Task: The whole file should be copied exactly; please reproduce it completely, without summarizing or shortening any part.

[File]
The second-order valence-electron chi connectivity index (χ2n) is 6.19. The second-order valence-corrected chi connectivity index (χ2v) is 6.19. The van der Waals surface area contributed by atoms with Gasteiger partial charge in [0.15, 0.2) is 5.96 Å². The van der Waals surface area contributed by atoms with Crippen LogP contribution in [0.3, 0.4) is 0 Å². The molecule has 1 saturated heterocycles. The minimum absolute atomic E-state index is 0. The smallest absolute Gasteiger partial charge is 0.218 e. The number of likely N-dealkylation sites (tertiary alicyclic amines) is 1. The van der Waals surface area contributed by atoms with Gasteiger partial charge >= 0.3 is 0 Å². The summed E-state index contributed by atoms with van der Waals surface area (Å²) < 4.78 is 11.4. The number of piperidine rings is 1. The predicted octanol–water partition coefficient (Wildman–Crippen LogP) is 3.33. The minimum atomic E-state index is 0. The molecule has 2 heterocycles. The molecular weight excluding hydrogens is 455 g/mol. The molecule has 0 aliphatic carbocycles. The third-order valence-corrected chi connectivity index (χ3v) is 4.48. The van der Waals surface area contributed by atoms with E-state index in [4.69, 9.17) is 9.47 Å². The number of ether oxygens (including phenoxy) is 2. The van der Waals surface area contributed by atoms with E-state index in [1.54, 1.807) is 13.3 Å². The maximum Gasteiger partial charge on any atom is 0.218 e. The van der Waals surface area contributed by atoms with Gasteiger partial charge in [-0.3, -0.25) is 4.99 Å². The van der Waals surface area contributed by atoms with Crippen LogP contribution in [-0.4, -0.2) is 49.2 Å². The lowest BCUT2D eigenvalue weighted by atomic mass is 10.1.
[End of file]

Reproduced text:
The second-order valence-electron chi connectivity index (χ2n) is 6.19. The second-order valence-corrected chi connectivity index (χ2v) is 6.19. The van der Waals surface area contributed by atoms with Gasteiger partial charge in [0.15, 0.2) is 5.96 Å². The van der Waals surface area contributed by atoms with Crippen LogP contribution in [0.3, 0.4) is 0 Å². The molecule has 1 saturated heterocycles. The minimum absolute atomic E-state index is 0. The smallest absolute Gasteiger partial charge is 0.218 e. The number of likely N-dealkylation sites (tertiary alicyclic amines) is 1. The van der Waals surface area contributed by atoms with Gasteiger partial charge >= 0.3 is 0 Å². The summed E-state index contributed by atoms with van der Waals surface area (Å²) < 4.78 is 11.4. The number of piperidine rings is 1. The predicted octanol–water partition coefficient (Wildman–Crippen LogP) is 3.33. The minimum atomic E-state index is 0. The molecule has 2 heterocycles. The molecular weight excluding hydrogens is 455 g/mol. The molecule has 0 aliphatic carbocycles. The third-order valence-corrected chi connectivity index (χ3v) is 4.48. The van der Waals surface area contributed by atoms with E-state index in [4.69, 9.17) is 9.47 Å². The number of ether oxygens (including phenoxy) is 2. The van der Waals surface area contributed by atoms with E-state index in [1.54, 1.807) is 13.3 Å². The maximum Gasteiger partial charge on any atom is 0.218 e. The van der Waals surface area contributed by atoms with Gasteiger partial charge in [-0.3, -0.25) is 4.99 Å². The van der Waals surface area contributed by atoms with Crippen LogP contribution in [-0.4, -0.2) is 49.2 Å². The lowest BCUT2D eigenvalue weighted by atomic mass is 10.1.